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Is it possible to write a template

Foo<int n>

such that:

Foo<2>

gives

switch(x) {
  case 1: return 1; break;
  case 2: return 4; break;
}

while

Foo<3>

gives

switch(x) {
  case 1: return 1; break;
  case 2: return 4; break;
  case 3: return 9; break;
}

?

Thanks!

EDIT:

changed code above to return square, as many have guessed (and I poorly asked)

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Is it really for computing a square? (And discarding it.) –  UncleBens Jan 28 '10 at 19:12
    
What are 1, 4 and 9 in your example? Should that be the 'return value' of the switch? Or do you mean something else? –  wich Jan 28 '10 at 19:13
1  
C++ templates have often been compared to fancy macros and can often replace traditional macros for some applications, but they aren't macro preprocessors. Also, since there's no observable behavior from your switch statements, the examples you posted probably aren't great examples of what you might really be looking to achieve. You might want to describe what your overall goal is - it might be possible to have templates do what you want, just not in the way you might be thinking about at the moment. –  Michael Burr Jan 28 '10 at 19:16
    
btw you dont need those break s after a return statement. –  smerlin Jan 28 '10 at 22:21
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5 Answers 5

up vote 5 down vote accepted

Yes, make a template with an oversized master switch and hope/help the optimizer turns it into a little switch. See my answer to your other question http://stackoverflow.com/questions/2157149/runtime-typeswitch-for-typelists-as-a-switch-instead-of-a-nested-ifs. Also, don't duplicate-post.

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You won't be able to use template metaprogramming to evaluate the result of the switch if the value you're switching on (in this case, x) is not known at compile time. This is because templates are blown-out at compile-time, not at run time.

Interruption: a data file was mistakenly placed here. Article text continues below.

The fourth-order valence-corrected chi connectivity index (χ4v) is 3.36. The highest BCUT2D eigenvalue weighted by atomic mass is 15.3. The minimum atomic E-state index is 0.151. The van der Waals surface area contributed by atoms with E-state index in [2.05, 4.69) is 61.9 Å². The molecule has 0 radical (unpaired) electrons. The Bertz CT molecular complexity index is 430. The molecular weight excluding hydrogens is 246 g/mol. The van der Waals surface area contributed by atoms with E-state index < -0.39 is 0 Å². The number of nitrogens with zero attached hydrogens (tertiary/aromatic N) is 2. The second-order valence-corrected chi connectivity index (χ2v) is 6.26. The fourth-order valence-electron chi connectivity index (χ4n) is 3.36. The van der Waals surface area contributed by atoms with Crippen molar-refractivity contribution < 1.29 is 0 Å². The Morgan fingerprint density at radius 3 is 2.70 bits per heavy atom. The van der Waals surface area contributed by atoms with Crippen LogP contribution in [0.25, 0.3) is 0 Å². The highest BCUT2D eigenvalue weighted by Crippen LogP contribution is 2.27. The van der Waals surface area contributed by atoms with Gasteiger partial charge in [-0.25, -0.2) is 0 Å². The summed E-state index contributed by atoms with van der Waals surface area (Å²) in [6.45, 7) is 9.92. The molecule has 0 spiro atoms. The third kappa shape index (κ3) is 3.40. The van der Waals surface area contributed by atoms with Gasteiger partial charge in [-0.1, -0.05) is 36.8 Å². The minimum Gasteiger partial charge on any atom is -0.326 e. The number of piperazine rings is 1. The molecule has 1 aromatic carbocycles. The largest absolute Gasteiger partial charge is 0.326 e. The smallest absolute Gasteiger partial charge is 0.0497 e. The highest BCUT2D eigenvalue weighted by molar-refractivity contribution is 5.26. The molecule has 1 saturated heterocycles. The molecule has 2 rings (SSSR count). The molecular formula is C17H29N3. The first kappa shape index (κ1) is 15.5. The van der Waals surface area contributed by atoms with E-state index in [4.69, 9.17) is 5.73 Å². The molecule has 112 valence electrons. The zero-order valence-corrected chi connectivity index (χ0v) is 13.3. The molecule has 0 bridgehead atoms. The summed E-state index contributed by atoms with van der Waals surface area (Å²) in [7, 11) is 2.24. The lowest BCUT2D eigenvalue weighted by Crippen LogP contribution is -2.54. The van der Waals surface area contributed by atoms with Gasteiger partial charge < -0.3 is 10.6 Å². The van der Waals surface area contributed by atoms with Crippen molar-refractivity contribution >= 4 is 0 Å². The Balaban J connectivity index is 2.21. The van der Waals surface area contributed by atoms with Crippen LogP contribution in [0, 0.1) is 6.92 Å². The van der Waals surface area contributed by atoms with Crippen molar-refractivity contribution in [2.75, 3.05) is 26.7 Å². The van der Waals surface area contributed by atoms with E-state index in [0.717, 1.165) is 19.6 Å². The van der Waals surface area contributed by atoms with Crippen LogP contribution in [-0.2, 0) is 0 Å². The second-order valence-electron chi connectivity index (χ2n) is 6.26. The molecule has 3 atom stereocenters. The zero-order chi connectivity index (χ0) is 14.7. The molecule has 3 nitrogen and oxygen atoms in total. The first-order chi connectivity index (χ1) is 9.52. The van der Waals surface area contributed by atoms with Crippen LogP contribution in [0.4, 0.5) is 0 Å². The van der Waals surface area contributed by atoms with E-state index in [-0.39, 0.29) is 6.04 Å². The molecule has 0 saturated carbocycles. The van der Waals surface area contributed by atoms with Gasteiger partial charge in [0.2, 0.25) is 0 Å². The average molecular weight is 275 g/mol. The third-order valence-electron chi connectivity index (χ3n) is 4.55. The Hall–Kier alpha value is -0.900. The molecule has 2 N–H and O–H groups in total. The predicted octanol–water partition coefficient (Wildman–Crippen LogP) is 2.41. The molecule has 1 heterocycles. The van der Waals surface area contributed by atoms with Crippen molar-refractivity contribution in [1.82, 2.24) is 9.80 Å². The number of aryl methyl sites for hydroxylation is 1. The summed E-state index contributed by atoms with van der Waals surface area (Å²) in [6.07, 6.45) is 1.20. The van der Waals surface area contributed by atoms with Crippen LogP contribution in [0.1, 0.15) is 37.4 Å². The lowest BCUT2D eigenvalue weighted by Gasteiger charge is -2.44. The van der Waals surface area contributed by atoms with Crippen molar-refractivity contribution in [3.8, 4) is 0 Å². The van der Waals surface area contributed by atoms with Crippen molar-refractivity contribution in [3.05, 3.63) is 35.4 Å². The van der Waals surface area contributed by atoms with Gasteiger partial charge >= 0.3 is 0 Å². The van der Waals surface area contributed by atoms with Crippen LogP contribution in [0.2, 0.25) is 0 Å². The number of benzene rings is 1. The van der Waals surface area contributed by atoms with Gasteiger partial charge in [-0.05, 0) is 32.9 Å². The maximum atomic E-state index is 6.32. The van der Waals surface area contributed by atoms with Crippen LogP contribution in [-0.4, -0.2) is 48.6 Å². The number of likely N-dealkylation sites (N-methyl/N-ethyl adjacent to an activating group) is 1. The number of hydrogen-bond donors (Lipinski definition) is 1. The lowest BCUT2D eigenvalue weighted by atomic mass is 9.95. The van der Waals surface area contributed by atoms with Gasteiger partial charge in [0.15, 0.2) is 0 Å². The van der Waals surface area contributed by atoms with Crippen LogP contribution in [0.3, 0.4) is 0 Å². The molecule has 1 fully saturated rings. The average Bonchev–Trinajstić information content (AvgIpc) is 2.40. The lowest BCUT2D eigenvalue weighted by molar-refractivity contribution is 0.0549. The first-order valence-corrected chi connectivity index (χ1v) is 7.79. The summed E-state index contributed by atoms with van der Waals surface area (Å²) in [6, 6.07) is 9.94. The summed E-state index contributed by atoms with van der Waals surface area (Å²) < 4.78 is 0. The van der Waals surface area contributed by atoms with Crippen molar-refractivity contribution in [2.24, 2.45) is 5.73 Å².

However, if you know the value at compile-time, you can achieve a similar effect:

#include <cstdlib>
#include <iostream>
using namespace std;

template<int V> struct intswitch
{
    operator int() const
    {
        return V * V;
    }
};

int main() {

    cout << "1 = " << intswitch<1>() << endl
        << "2 = " << intswitch<2>() << endl
        << "3 = " << intswitch<3>() << endl
        << "4 = " << intswitch<4>() << endl
        << "5 = " << intswitch<5>() << endl
        << "6 = " << intswitch<6>() << endl
        << "7 = " << intswitch<7>() << endl
        << "8 = " << intswitch<8>() << endl
        << "9 = " << intswitch<9>() << endl
        << "10 = " << intswitch<10>() << endl
        ;
}

Program output:

1 = 1
2 = 4
3 = 9
4 = 16
5 = 25
6 = 36
7 = 49
8 = 64
9 = 81
10 = 100
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Sort-a, kind-a, not really. You can get something close to the behavior you are asking for although not done with an actual switch.

Okay, I'm assuming foo<N> means the ability to calculate the square of any value between 1 and N but no other values. So, I came up with this:

template <int t>
int foo(int x)
{
    return (x > t)   ? -1 :
           (x == t)  ? (x * x) :
                       foo<t -1>(x);
}    

template <>
int foo<0>(int x)
{
    return -1;
}
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The runtime complexity is... bad. Why using another template if x < t ? In the end, as long as x is in [0,t] you'll get x*x as a result, no need to go recursive there. –  Matthieu M. Jan 29 '10 at 7:41
    
Neat answer. It's like a linear lookup time switch, but clever. –  Inverse Jan 5 '11 at 17:38
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No, you will need a lookup table for something like that mate.

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I don't believe you are actually looking for templates here, but rather macros. Try this reference for info on the C preprocessor, which may be able to do what you want. Templates work on types, and aren't suited to what you are trying to do.

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I'm not a C++ expert, but I believe templates can work on values. That's why the typename keyword exists: to create templates that work on types. –  R. Martinho Fernandes Jan 28 '10 at 19:15
    
Indeed, for example to compute a square at compile-time template <int N> struct square { static const int value = N * N; }. They don't generate normal switches, although it might be possible to set up a compile-time switch with template meta-programming (loops and if's are doable, so I don't see why a switch shouldn't be) - but it is hard to see what the OP wants to achieve in the first place. –  UncleBens Jan 28 '10 at 19:19
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